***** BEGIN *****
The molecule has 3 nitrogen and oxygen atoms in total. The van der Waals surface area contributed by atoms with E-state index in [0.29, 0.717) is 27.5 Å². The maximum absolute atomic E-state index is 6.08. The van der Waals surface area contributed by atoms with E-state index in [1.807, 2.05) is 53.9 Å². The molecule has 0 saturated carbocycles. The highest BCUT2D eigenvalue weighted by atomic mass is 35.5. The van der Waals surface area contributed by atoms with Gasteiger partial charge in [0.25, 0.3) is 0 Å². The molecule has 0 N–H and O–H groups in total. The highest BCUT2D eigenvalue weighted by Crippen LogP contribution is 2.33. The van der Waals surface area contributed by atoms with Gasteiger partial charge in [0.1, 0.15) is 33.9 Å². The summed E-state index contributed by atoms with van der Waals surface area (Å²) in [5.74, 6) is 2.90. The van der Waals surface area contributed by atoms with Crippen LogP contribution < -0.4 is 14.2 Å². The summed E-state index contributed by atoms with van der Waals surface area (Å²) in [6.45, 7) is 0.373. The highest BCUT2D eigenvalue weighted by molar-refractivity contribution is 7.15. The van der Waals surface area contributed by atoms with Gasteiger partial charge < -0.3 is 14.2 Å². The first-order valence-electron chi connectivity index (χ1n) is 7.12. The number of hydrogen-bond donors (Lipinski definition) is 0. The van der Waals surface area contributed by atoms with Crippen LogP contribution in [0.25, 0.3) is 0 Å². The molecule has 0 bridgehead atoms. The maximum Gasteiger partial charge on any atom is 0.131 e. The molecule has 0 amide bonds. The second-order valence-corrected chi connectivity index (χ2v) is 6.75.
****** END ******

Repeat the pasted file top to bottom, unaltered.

The molecule has 3 nitrogen and oxygen atoms in total. The van der Waals surface area contributed by atoms with E-state index in [0.29, 0.717) is 27.5 Å². The maximum absolute atomic E-state index is 6.08. The van der Waals surface area contributed by atoms with E-state index in [1.807, 2.05) is 53.9 Å². The molecule has 0 saturated carbocycles. The highest BCUT2D eigenvalue weighted by atomic mass is 35.5. The van der Waals surface area contributed by atoms with Gasteiger partial charge in [0.25, 0.3) is 0 Å². The molecule has 0 N–H and O–H groups in total. The highest BCUT2D eigenvalue weighted by Crippen LogP contribution is 2.33. The van der Waals surface area contributed by atoms with Gasteiger partial charge in [0.1, 0.15) is 33.9 Å². The summed E-state index contributed by atoms with van der Waals surface area (Å²) in [5.74, 6) is 2.90. The van der Waals surface area contributed by atoms with Crippen LogP contribution < -0.4 is 14.2 Å². The summed E-state index contributed by atoms with van der Waals surface area (Å²) in [6.45, 7) is 0.373. The highest BCUT2D eigenvalue weighted by molar-refractivity contribution is 7.15. The van der Waals surface area contributed by atoms with Gasteiger partial charge < -0.3 is 14.2 Å². The first-order valence-electron chi connectivity index (χ1n) is 7.12. The number of hydrogen-bond donors (Lipinski definition) is 0. The van der Waals surface area contributed by atoms with Crippen LogP contribution in [0.25, 0.3) is 0 Å². The molecule has 0 bridgehead atoms. The maximum Gasteiger partial charge on any atom is 0.131 e. The molecule has 0 amide bonds. The second-order valence-corrected chi connectivity index (χ2v) is 6.75.